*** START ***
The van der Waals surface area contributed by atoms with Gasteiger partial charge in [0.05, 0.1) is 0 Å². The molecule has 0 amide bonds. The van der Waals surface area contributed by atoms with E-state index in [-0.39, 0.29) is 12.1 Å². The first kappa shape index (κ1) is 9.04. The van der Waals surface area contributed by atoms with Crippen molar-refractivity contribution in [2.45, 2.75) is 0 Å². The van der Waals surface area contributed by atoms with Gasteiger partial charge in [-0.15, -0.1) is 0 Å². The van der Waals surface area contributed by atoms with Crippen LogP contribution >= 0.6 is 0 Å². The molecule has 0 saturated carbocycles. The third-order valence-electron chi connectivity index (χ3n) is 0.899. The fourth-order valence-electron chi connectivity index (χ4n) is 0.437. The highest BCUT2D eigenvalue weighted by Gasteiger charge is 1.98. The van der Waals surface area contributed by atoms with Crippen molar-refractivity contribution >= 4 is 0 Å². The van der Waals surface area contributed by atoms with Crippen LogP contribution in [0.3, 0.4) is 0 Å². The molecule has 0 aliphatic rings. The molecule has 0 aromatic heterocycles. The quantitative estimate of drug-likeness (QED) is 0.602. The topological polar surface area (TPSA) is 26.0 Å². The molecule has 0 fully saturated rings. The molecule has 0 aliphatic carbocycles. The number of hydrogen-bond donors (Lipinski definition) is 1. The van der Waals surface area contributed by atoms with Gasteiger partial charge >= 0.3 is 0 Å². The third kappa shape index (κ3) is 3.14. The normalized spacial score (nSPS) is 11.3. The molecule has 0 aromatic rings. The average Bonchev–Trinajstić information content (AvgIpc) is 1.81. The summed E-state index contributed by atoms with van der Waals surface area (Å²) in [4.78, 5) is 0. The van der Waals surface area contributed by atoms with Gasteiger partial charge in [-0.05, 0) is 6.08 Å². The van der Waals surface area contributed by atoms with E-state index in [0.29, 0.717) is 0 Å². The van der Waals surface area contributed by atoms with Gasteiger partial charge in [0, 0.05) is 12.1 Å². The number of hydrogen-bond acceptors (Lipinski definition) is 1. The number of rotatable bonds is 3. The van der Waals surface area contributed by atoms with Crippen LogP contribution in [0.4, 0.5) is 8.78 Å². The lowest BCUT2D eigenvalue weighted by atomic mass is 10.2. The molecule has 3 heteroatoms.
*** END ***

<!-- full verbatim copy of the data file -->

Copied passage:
The van der Waals surface area contributed by atoms with Gasteiger partial charge in [0.05, 0.1) is 0 Å². The molecule has 0 amide bonds. The van der Waals surface area contributed by atoms with E-state index in [-0.39, 0.29) is 12.1 Å². The first kappa shape index (κ1) is 9.04. The van der Waals surface area contributed by atoms with Crippen molar-refractivity contribution in [2.45, 2.75) is 0 Å². The van der Waals surface area contributed by atoms with Gasteiger partial charge in [-0.15, -0.1) is 0 Å². The van der Waals surface area contributed by atoms with Crippen LogP contribution >= 0.6 is 0 Å². The molecule has 0 saturated carbocycles. The third-order valence-electron chi connectivity index (χ3n) is 0.899. The fourth-order valence-electron chi connectivity index (χ4n) is 0.437. The highest BCUT2D eigenvalue weighted by Gasteiger charge is 1.98. The van der Waals surface area contributed by atoms with Crippen molar-refractivity contribution >= 4 is 0 Å². The van der Waals surface area contributed by atoms with Crippen LogP contribution in [0.3, 0.4) is 0 Å². The molecule has 0 aliphatic rings. The molecule has 0 aromatic heterocycles. The quantitative estimate of drug-likeness (QED) is 0.602. The topological polar surface area (TPSA) is 26.0 Å². The molecule has 0 fully saturated rings. The molecule has 0 aliphatic carbocycles. The number of hydrogen-bond donors (Lipinski definition) is 1. The van der Waals surface area contributed by atoms with Gasteiger partial charge >= 0.3 is 0 Å². The third kappa shape index (κ3) is 3.14. The normalized spacial score (nSPS) is 11.3. The molecule has 0 aromatic rings. The average Bonchev–Trinajstić information content (AvgIpc) is 1.81. The summed E-state index contributed by atoms with van der Waals surface area (Å²) in [4.78, 5) is 0. The van der Waals surface area contributed by atoms with Gasteiger partial charge in [-0.05, 0) is 6.08 Å². The van der Waals surface area contributed by atoms with E-state index in [0.29, 0.717) is 0 Å². The van der Waals surface area contributed by atoms with Gasteiger partial charge in [0, 0.05) is 12.1 Å². The number of hydrogen-bond acceptors (Lipinski definition) is 1. The number of rotatable bonds is 3. The van der Waals surface area contributed by atoms with Crippen LogP contribution in [0.4, 0.5) is 8.78 Å². The lowest BCUT2D eigenvalue weighted by atomic mass is 10.2. The molecule has 3 heteroatoms.